So, how do we do that? One word – practice!
Whatever we repeatedly do , the brain will adjust its structure, integration, blood flow, etc. in order to make it easier for us to perform that action in the future. I always chuckle as I think about this process, remembering a friend who used to say, “be careful what you think and do – your brain is listening”.
One method that is showing promise in helping to increase awareness in the moment, is the focused breath mediation. This brings us back to Kelly McGonigal, Ph.D. and her book “The Willpower Instinct”.
In her book Dr. McGonigal, cites a number of studies suggesting that with very few hours of mediation (one study found this after just 3 hours of practice) we can improve our attention and self-control both of which are important for follow-through on goals. She reports that after 11 hours of practice, there were visible changes in the brain.
The idea with the focused breath mediation is to use your breath as an anchor for your attention (you could choose a specific part of the breath cycle) and then the process is to notice when your attention wanders – which it will – and then bring your attention back to your breath.
If you would like to download a pdf of the focused breath meditation, click here.
When I introduce this practice most people come back and say, “I couldn’t do it”. The expectation being that they would have been successful if their mind was quiet.
In fact having a busy mind is totally normal and actually wonderful for this practice. Each time you notice that you are distracted, and bring your attention back to your breath, you are strengthening your ability to do this at other times in your life. A perfect skill for following through on goals.
Also, it is actually useful that it is a bit challenging. When we want to increase an ability in the brain it is very similar to building other muscles.
If I want to have the strength in my legs to go hiking, I am going to need to work them and push them a bit outside of my comfort zone. I won’t get stronger by taking walks that are already easy.
The same is true in the brain. If I want to increase an ability using my brain, having it be a bit difficult is just what I need.
I was just listening to a talk last week during which Dr. McGonigal was being interviewed by Ruth Buczinski, Ph.D. of the National Institute for the Clinical Application of Behavioral Medicine. In this talk, Dr. McGonigal shared that, if you think about it, the focused breath exercise is an actual practice in following through on a goal – including lots of distractions!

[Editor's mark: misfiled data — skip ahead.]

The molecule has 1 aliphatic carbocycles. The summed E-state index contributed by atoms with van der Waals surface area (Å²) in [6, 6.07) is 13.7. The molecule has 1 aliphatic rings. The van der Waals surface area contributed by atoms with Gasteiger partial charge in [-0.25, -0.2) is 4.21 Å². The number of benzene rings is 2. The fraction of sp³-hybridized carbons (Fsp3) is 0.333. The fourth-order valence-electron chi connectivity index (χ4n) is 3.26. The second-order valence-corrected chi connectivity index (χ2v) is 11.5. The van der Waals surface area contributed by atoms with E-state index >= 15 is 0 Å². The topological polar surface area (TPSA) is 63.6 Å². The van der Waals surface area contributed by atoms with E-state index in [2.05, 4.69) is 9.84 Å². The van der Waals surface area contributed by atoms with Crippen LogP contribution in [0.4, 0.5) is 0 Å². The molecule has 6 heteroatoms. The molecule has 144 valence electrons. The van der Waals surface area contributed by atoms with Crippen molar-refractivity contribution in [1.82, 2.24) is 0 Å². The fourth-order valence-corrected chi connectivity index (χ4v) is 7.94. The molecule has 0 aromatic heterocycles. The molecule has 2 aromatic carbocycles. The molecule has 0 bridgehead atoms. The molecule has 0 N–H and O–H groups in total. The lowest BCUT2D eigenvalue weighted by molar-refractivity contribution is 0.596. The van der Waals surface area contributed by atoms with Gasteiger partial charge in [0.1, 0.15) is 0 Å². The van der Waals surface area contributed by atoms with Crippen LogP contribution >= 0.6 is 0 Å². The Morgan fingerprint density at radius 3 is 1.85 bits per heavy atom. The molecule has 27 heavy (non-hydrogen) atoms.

We have the goal of focusing on our breath. We get pulled away from the goal as we get distracted. We get to practice noticing that we are distracted from our goal and practice bringing our attention back, once again, to the goal of focusing on our breath.
And so, over and over, maybe millions of times if you are like me, you will be asking your brain to practice focusing on your goal, getting distracted, and coming back – or the process of following through on a goal!
What I found interesting about what she had to say about the focused breath meditation was that, not only does this method strengthen our ability to notice, but the breath meditation has the added advantage of adjusting the physiology of the body to be best prepared to follow-through. This has to do with a balancing of the parasympathetic and sympathetic nervous systems and heart rate variability. Long story short, Dr. McGonigal described what happens during the focused breath meditation as being “what willpower looks like in the body – alert and present”. Stress reduction is another helpful byproduct!
According to Dr. McGonigal a 5-minute breath focused meditation is a powerful “brain-training exercise for boosting your willpower”.
So what do you think? Could you spend 5 minutes a day noticing your breath in order increase your ability to stick with your goals? If you try this I would love to hear how it goes for you. Also, be sure to come back as I am going to share with you some of the other strategies that have been shown to boost our ability to follow-through on our goals.
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Until next time…… how might you Flourish in your body?
McGonigal, K. (2012). The Willpower Instinct. New York, NY: Penguin Group.